Wars of Beleriand

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Wars of Beleriand

Postby Rao » Sat Jan 25, 2003 7:12 pm

Through my studies of the wars of Beleriand I have come across something very interesting. It seems that though all the world was against Melkor, they could not unite. Now my guess was because the elves didnt trust men for it was easy for men to be corrupted. But I have read that through the battles, had The league of Maeghros and Gongolin connected sooner, and the corrputed men been found like they should have been,(But i think Saeron was the only one aware of his and he was chased to death by Turin)The whole battle of unnumbered tears could have been easily avoided. As much as I respect the works of Eru. Why would he design that to happen when he knew his beloved men would never rest until Melkor was brought back to the void or the prison with Mandos.

I saw a trivia by Evlfrost that asked "Who was destined to kill Melkor?" He did not know it himself but that was an inaccurate question for Melkor could not be killed, only diminshed. Second was because if any were to have killed Melkor, i would have been Tulkas. For he wrestled him twice and defeated the most powerful of the Valar.
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Postby TerraFrost » Sat Jan 25, 2003 8:03 pm

As much as I respect the works of Eru. Why would he design that to happen when he knew his beloved men would never rest until Melkor was brought back to the void or the prison with Mandos.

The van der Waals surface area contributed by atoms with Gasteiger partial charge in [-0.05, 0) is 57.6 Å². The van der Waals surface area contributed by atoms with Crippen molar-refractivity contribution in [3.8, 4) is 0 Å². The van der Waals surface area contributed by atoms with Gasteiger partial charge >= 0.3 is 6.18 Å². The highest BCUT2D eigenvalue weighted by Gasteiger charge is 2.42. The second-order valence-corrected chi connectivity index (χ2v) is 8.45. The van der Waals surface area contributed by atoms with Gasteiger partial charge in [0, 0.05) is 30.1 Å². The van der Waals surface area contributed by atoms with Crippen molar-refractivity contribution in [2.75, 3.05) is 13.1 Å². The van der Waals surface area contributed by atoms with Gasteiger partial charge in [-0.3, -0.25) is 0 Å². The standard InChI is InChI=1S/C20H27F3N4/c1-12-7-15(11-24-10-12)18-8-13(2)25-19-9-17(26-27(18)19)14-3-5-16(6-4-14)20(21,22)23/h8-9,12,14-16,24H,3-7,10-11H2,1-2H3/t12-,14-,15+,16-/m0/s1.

The question of how good a good god let bad things happen also plagues Christianity, and probably other religions, as well ;-)
speaking of which, i think in that aspect, although i've never read it, i would speculate that the bible reads a lot like the silmarillion...
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Postby Rao » Sun Jan 26, 2003 1:31 am

Terra! you need to read it. Tolkien puts his works around all religions. Norse and Celtic especially. I pray that you read it. I will send you mine if you need me to, but READ IT!
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Postby TerraFrost » Sun Jan 26, 2003 1:51 am

would the bible even talk about norse and celtic religions?
that's what i haven't read :lila:
i've read the silmarillion :)
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Postby Rao » Sun Jan 26, 2003 2:10 am

I must have misunderstood what you said. I was under the impression that you havent read the Silmarillion. Sowwe...

I mean that many religions he puts into the shaping of Middle-earth. Celtic,Norse, Christanity, and scottish lore are all put into his writing. I am just taking what Christopher as written. I am not big intoi Norse or Christian mythology. Celtic on the other hand.
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Postby Evlfrost » Mon Jan 27, 2003 5:26 pm

I however am big into Norse mythology (and Ive gone to church ever since I was born). There are many parrels between Christanity and middle earth (you have to remember that Tolkein was converted by his good friend and fellow writer CS Lewis). There are not so many parrels between it and norse mythology. And about Turin killing Melkor, read either "The Lost Tales" or "The Shaping of Middle Earth".
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Postby Rao » Mon Jan 27, 2003 9:31 pm

Evl, I mean that he cannot be killed in spririt. Melkor was a sissy in combat compared to Turin. The only thing that made Melkor tough was his size and Grond, his mace. Melkor was a god, in mind and spirit, but not combat. Drome and Tulkas wer gods in combat. If anyone was destined to bring down Melkor in Middle-earth, it would have been Turin. But not overall kill him.
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Postby Evlfrost » Tue Jan 28, 2003 10:21 pm